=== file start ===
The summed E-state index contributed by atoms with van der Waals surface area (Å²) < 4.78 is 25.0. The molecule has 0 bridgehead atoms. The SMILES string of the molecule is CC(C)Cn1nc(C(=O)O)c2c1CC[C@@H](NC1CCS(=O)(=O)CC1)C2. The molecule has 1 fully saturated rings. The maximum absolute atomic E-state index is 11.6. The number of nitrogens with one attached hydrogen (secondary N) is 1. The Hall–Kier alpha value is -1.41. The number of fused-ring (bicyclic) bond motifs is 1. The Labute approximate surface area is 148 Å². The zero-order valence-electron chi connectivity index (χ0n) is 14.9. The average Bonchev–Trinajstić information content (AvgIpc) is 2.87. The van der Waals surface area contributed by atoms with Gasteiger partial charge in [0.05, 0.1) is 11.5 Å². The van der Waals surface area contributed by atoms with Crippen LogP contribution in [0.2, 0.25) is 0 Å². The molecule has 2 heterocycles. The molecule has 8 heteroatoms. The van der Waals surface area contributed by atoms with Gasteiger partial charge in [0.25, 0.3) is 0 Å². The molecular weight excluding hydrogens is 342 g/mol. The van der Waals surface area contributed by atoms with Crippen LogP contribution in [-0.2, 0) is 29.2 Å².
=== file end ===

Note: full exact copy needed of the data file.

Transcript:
The summed E-state index contributed by atoms with van der Waals surface area (Å²) < 4.78 is 25.0. The molecule has 0 bridgehead atoms. The SMILES string of the molecule is CC(C)Cn1nc(C(=O)O)c2c1CC[C@@H](NC1CCS(=O)(=O)CC1)C2. The molecule has 1 fully saturated rings. The maximum absolute atomic E-state index is 11.6. The number of nitrogens with one attached hydrogen (secondary N) is 1. The Hall–Kier alpha value is -1.41. The number of fused-ring (bicyclic) bond motifs is 1. The Labute approximate surface area is 148 Å². The zero-order valence-electron chi connectivity index (χ0n) is 14.9. The average Bonchev–Trinajstić information content (AvgIpc) is 2.87. The van der Waals surface area contributed by atoms with Gasteiger partial charge in [0.05, 0.1) is 11.5 Å². The van der Waals surface area contributed by atoms with Crippen LogP contribution in [0.2, 0.25) is 0 Å². The molecule has 2 heterocycles. The molecule has 8 heteroatoms. The van der Waals surface area contributed by atoms with Gasteiger partial charge in [0.25, 0.3) is 0 Å². The molecular weight excluding hydrogens is 342 g/mol. The van der Waals surface area contributed by atoms with Crippen LogP contribution in [-0.2, 0) is 29.2 Å².